At the time of the commission there was not a 3D model to draw upon seeing as how the only look at it was the preview video for the bonuses for referring a friend. So I collected all the reference I could find at the time and started working on a 3D model of the sword. It didn't take all that long with this one given the details were pretty straight forward, the hardest part was getting the angles right and connecting things that, as usual, were not connected in the digital version.
Here is a picture of the finished 3D model.
I proceeded to 3D Print the sword as usual from the pummel up, handle, then cross guard, then the bits attached to the cross guard that I started referring to at the swords roll cage. If you look at it, it does seem more like a roll cage than anything practical. I did not print the blade it's self given that there wasn't really much detail as far as the blade goes so I opted instead to build it from scratch in wood. Here are a few progress pictures.
Once I got it to a finished state, I then started making mold of the individual parts. Thankfully all of my molds turned out pretty spot on. Then I ran into a whole new set of issues.
A few of the parts are very 'thin' and after I had cast them found them to be very fragile in the grand scheme of things. So clearly the typical resin I use to cast my parts wasn't going to cut it. Luckily I had some higher tensile strength resin on hand, the type used to cast 'functioning' parts, basically if the piece has to move a lot or is under stress a lot. I had this on hand because I typically use this for pins, triggers, or swing arms in my guns. I tried it out and luckily it fit the bill perfectly.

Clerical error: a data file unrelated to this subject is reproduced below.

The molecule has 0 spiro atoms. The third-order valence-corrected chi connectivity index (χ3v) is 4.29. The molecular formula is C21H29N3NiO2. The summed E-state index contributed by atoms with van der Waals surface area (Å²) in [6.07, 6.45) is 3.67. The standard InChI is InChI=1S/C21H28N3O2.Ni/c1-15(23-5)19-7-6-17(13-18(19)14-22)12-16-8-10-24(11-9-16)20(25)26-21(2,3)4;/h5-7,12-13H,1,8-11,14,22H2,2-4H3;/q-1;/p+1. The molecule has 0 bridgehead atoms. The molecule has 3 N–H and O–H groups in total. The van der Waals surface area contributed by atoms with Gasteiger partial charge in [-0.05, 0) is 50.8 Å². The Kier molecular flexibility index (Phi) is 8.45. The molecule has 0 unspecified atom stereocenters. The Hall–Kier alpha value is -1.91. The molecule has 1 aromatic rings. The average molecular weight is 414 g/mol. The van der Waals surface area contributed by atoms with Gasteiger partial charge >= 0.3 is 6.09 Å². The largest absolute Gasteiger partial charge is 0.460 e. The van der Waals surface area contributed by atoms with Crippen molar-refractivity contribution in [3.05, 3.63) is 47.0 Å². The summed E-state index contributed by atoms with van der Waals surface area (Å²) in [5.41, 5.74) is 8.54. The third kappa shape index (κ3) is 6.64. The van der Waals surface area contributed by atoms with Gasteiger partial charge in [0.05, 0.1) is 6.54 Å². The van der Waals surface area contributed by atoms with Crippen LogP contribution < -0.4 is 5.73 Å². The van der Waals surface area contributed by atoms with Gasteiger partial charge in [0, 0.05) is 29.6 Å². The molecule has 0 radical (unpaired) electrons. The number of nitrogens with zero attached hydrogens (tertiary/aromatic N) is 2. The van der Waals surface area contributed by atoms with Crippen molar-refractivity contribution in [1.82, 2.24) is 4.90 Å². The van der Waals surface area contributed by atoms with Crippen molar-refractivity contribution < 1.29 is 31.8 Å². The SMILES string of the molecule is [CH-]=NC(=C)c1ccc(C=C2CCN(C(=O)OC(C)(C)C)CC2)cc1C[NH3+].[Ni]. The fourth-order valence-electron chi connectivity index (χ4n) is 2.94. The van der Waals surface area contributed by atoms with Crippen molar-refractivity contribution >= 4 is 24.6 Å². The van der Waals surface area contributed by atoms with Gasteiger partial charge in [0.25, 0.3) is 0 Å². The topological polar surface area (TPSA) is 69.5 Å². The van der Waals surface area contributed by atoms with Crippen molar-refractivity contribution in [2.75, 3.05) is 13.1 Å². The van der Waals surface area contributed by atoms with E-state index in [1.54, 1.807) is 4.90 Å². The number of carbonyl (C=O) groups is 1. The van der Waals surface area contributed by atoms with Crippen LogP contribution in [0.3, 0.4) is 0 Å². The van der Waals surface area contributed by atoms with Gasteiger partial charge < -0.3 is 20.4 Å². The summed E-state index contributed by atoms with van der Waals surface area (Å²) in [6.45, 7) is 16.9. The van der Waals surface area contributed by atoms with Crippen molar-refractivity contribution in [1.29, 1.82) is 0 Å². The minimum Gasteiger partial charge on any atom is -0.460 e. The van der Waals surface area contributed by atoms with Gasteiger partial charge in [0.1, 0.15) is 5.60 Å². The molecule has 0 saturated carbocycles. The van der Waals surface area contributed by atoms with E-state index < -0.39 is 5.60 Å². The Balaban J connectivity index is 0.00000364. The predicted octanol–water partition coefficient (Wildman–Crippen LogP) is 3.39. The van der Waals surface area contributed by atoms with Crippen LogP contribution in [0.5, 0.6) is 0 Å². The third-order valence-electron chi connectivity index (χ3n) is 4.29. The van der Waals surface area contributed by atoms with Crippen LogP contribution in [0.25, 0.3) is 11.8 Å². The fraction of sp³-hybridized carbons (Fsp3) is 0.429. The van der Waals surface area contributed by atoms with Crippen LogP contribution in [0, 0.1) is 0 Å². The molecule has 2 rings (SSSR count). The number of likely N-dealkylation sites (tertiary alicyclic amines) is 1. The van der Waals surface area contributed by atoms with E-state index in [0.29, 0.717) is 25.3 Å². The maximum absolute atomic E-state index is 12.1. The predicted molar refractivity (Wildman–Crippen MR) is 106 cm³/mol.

I had cast the blade prior to casting the rest of the parts to get a head start on the final challenge on this build. The commissioner wanted the blade to have the effect that the one in the game has, in other words, in this case, the drifting void wisps. I had tried about 4 different ideas on how I could manage this and still keep it from becoming to fragile and looking correct even if it was only on display.
I researched how other people had accomplished 'magical wisps' or 'flaming' props and had tried most of them. the unfortunate problem is they all had something that didn't quite work for my application. I finally started thinking about maybe doing it in a clear resin somehow and realized, every time I over poured a mold, I would peel off the extra that had spilled over and mostly cured and would most times twist and squish it into odd shapes just because I could.
That was it! If I could do that with mistakes then chances are I could do that on intentionally. The main challenge was I only had the cure time to work with. I had to pour it, shape it, color it as I wanted and then get it on the sword blade to shape it before it fully cured. I did a test run and while I turned out way to dark it was a proof of concept, it was possible. So I gave it another go, this time it turned out much closer to what I was looking for. At this point I had a great starting point and with a little bit of touch up paint I got the effect I was looking for.
Here is a few test runs of various methods I tried. The ones on the right are the first run at the clear resin test.
Here are tests that the commissioner liked.
Without further ado here are some finished pictures of the Void Infinite Edge sword.
I sell the versions without the 'flames' here are a few pics of those.
If you'd like to have your very own Infinite Edge (Void, Arc, or Sol) you can head over to my Etsy Store and pick one up.
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